Beyond filmy superheroes (we have more than enough of those), we, as a society, usually brand those who go above and beyond their call of duty as ‘heroes’. Police, Doctors, Nurses become heroes as long as we are not blaming them for either excesses or negligence.
A ‘hero’ or a ‘superhero’ implies choice; someone who consciously chose to perform something for the benefit of others, and often to their own detriment.
Even if you argue that doctors are compensated adequately for their service, the same cannot be said about Police and nurses, to some extent. And putting them on a hero pedestal is our way to compensate our collective guilt, while we enjoy the fruits of their service.
The US is celebrating National Nurses Week from May 6-12. The New York Times had 4 full-page ads to thank nurses, yesterday.
May 12 is also International Nurses Day (anniversary of Florence Nightingale’s birth).
A full-page ad in the San Francisco Chronicle yesterday helpfully informs us that 2020 is the 200th anniversary of Florence Nightingale!
I’m sure Indian brands are planning huge online campaigns this year to mark the day, even if they hadn’t particularly gone to town about it before this year. In context, here’s something from The Times of India late last year.
I wouldn’t be surprised if our Prime Minister remembers Nurses Day this year, either through tweets or through a Mann Ki Baat special. I did look up his tweets from May 12 in the previous years and could not find any mention of nurses at least in 2019 and 2018.
But, as I had mentioned earlier, medical and law enforcement professionals know what they are getting into. They are informed about the kind of situations they may face, even if they may not be necessarily fully prepared for it. But the point is, there is a history and they are aware. It is then a choice for them to make.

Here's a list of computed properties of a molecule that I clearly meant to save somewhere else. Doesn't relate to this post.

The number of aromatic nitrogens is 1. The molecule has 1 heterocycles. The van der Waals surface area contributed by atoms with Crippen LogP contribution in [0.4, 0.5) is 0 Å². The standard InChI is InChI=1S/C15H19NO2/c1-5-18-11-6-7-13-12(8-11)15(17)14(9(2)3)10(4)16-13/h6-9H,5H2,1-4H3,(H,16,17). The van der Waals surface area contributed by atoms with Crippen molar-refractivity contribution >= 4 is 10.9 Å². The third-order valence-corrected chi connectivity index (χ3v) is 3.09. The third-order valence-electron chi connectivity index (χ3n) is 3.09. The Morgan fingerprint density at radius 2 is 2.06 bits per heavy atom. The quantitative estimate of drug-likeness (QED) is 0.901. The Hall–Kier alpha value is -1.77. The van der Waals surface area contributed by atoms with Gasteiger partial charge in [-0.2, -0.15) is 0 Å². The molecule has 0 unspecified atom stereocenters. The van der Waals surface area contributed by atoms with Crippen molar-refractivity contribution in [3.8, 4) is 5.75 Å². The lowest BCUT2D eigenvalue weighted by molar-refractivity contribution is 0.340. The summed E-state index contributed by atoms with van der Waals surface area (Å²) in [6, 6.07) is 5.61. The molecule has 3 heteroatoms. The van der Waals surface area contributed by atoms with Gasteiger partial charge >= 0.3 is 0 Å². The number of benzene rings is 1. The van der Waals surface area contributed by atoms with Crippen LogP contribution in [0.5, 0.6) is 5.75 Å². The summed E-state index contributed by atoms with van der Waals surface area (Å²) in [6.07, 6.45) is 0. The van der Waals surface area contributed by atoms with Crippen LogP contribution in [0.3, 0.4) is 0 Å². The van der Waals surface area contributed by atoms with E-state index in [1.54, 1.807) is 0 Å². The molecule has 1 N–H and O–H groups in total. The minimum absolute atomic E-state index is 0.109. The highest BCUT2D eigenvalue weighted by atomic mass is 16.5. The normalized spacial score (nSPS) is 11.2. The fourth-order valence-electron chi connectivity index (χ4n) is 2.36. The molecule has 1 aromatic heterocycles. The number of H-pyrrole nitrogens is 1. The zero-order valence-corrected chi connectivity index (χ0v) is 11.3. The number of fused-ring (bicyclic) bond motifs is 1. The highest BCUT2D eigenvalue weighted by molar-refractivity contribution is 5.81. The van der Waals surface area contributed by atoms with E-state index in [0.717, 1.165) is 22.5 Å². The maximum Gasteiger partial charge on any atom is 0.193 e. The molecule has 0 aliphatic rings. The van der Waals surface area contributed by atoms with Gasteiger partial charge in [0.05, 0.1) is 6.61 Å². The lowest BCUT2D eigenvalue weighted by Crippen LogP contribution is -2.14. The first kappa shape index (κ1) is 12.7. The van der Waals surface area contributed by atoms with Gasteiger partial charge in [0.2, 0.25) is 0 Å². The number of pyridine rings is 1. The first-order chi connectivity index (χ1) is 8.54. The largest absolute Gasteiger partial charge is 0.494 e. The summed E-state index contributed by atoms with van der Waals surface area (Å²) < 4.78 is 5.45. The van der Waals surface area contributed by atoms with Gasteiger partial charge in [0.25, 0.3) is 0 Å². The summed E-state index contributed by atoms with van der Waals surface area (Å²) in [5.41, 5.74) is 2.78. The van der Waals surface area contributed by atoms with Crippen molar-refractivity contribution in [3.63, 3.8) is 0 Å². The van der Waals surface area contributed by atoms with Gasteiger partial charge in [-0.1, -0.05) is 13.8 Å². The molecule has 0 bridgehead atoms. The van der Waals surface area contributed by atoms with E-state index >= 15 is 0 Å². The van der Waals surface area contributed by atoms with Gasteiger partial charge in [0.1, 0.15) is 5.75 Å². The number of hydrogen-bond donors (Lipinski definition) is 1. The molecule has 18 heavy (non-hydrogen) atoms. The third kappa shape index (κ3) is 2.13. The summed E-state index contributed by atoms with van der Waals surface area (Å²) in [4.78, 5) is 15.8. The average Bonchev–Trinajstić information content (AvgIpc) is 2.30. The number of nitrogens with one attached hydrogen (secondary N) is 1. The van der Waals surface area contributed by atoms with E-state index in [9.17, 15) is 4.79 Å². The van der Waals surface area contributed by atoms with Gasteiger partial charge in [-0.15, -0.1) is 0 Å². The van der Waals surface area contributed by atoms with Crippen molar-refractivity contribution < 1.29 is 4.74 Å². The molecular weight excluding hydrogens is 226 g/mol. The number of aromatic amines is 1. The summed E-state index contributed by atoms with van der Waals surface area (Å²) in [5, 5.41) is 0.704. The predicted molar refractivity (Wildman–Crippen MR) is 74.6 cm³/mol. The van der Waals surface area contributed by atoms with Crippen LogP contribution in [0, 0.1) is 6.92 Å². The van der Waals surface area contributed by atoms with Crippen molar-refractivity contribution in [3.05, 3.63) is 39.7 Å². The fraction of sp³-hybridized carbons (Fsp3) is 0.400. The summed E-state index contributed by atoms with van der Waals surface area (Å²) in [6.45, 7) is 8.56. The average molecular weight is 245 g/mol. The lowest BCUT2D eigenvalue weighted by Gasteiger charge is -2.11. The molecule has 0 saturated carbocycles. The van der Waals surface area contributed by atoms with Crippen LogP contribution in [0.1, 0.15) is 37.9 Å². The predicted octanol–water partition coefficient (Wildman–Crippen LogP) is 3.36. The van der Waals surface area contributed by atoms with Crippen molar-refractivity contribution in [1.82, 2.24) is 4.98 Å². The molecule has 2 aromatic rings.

This year, a new set of heroes have also emerged due to the pandemic, mostly consisting of assorted people working in the front-line. These heroes did not choose to become heroes in our eyes – they were hoisted as heroes even if they had no say in it.
E-commerce delivery professionals.
Kirana store owners.
Departmental store clerks.
And so on.
The ‘hero’/’superhero’ narrative is a framing device, in this case. From one set of people who have an inherent interest in keeping up the status quo, mounted on another set of people with very limited choice, against their will, in order to motivate them and keep them in good spirits.
There is a lot going on with celebrating them together as heroes. There is no doubt that all these professionals are putting in their best efforts even as they work amidst serious health risks.
These newly-anointed heroes haven’t been adequately prepped for such risky situations. Drivers, delivery professionals or departmental store clerks perhaps do not have a choice but to continue working because it is a matter of their livelihood. If they were given a choice to sit at home doing nothing (they cannot work from home!) or go out and continue working and get paid, they would at least have to make that choice.
But sitting at home doing nothing implies that they would not get paid. So, it’s not really a choice – it’s an impossible choice or a Hobson’s choice where only one thing is being really offered.
To mount those professionals who are subtly forced into labor for lack of choice as heroes is a tool by us, the privileged, to motivate the front-line personnel to continue what they are doing so that the supplies don’t cease, and we assuage our guilt through that.
Demonstrating gratitude is one thing. Mounting them on a pedestal without giving them any other choice is entirely another.
Even the gratitude-showing acts are being looked up differently now if they are becoming habits.
The pedestal is getting bigger every day. Mattel has even launched ‘Thank You Heroes’ collectible toys honoring frontline workers.
The thought is indeed noble, but at some point, the children who’d happen to be the owners of these toys would do well to wonder if the delivery driver or grocery store personnel had a say in choosing to be a hero.
Given how Karnataka state has literally barred migrants from going out of the state (back to their home state) after the builder’s lobby met the Chief Minister, I wouldn’t be surprised if construction workers are also mounted as ‘heroes’ and put up on a pedestal.
This framing is presumed to be a good motivational tool for the target audience, but an invisible and benign whip at the hands of everyone who stands to benefit from the continued work. Observe how stopping of trains to avoid migrant labor from leaving is framed as “it will help (them)”!
Related: Doug Stephens, a retail veteran, writes a more acerbic piece on this ‘hero’ framing. The full article is here.